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National Lecture Examines 'Our Invisible Black Youth,' May 28 In Boston

Dr. Patricia Hill Collins to Speak at National Race and Education Forum, May 28-29 at Simmons College

BOSTON (May 13, 2008) — One of the nation's leading sociologists will counter mass-media "hip-hop" images of black youth who, she says, often take on an unrealistic, hyper-visible role in today's popular culture, in a May 28 national forum at Simmons College.

Patricia Hill Collins, Ph.D., president of the American Sociological Association and an authority on race, media and education, will argue that such overemphasized imagery makes the characteristics and needs of the majority of black youth invisible.

Collins's talk, "Somebody's Watching You: Black Youth and Popular Culture," is part of the national "Race, Education and Democracy" lecture and book series, sponsored by Simmons College and Beacon Press.

The free public lecture is May 28, from 4-6 p.m. in the Linda K. Paresky Conference Center, third floor of the Main College Building at Simmons College, 300 The Fenway in Boston. Collins also will speak May 29 on the topic "Critical Education and Democratic Possibilities." To register, visit the series website at or call 617-521-2257.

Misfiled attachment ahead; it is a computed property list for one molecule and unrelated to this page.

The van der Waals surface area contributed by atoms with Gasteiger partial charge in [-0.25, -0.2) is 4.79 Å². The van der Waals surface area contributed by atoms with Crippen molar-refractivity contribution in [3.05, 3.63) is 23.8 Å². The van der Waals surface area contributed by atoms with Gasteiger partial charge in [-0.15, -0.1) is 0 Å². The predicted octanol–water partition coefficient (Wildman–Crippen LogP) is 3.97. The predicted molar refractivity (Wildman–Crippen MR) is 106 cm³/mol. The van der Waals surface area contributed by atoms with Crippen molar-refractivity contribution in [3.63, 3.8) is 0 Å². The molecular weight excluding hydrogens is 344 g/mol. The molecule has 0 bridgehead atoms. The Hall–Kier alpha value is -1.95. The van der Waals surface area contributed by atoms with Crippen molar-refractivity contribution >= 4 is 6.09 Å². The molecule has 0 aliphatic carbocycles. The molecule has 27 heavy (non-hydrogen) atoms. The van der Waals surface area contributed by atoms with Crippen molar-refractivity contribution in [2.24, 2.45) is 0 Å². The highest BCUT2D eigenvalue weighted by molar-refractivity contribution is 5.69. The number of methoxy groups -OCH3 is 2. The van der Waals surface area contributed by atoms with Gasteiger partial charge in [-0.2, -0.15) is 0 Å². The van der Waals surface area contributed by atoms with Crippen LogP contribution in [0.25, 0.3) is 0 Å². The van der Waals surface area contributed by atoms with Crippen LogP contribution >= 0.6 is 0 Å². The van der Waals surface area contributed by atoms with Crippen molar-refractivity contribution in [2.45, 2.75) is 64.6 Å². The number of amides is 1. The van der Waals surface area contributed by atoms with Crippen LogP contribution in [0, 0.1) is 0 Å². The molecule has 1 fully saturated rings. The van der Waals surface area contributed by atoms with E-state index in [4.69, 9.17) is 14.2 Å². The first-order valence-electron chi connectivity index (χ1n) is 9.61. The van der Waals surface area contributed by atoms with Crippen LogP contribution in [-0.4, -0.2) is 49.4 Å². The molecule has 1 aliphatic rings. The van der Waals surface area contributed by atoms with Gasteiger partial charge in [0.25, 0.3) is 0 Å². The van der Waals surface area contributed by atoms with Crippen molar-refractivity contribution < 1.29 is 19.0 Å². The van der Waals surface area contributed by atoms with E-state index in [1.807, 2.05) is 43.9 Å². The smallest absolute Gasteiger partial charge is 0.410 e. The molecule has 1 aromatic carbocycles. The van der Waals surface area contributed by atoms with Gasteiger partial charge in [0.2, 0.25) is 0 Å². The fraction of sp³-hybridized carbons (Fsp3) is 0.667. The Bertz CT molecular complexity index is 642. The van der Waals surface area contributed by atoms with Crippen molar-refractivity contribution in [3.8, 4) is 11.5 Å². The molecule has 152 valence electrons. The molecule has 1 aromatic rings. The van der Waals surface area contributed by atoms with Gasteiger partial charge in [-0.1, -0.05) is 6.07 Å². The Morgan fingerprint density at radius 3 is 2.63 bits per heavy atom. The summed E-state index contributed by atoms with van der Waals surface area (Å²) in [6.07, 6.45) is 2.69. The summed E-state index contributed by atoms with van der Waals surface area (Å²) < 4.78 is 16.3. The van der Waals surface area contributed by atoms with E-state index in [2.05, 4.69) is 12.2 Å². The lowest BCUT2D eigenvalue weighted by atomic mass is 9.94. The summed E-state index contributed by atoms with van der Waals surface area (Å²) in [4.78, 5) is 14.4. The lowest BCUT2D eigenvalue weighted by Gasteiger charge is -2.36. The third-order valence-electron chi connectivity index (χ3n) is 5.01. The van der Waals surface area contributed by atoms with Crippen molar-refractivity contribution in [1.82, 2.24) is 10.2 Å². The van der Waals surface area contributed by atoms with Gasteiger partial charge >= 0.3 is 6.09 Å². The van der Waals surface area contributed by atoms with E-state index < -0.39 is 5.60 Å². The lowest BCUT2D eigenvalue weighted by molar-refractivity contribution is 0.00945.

Collins, the Distinguished University Professor of Sociology at the University of Maryland/College Park, is nationally recognized for her groundbreaking work on race, gender, education and class. Among her award-winning books are "Black Sexual Politics: African Americans, Gender, and the New Racism"; "From Black Power to Hip Hop: Racism, Nationalism, and Feminism"; and "Race, Class and Gender: An Anthology," which is widely used at more than 200 colleges and universities.  Collins began her professional career teaching 7th- and 8th-grade social studies at St. Joseph's Community School in Roxbury, Mass.

Each year, the Simmons College/Beacon Press lecture and book series brings a nationally recognized scholar to Simmons to deliver several lectures, in order to address contemporary understandings and practices in education that either undermine or affirm the link between public education and participatory democracy. The talks are followed by discussions among education and civic leaders on topics as varied as establishing friendships across the racial divide, and exploring history and research that contradict common misconceptions that African Americans do not value education. All lectures eventually will be adapted into a book published by Beacon Press.

Beacon Press, a historical, highly respected independent publisher based in Boston, has published numerous groundbreaking books on a wide range of societal issues, including Cornel West's "Race Matters," as well as dozens of highly acclaimed works in the field of education.

Theresa Perry, Ed.D., series director and Simmons College professor of Africana studies and education, said the series was conceived "to reestablish for the public the historic connection between public education and the possibility of a robust democracy, against the backdrop of the issue of race in America." The series is funded in part by the Lowell Institute.

Due to construction, parking on the Simmons campus is limited.  Parking is available for May 28 lecture in the neighboring Boston Latin School parking lot. For other alternatives, please visit the college's website for parking alternatives for parking alternatives.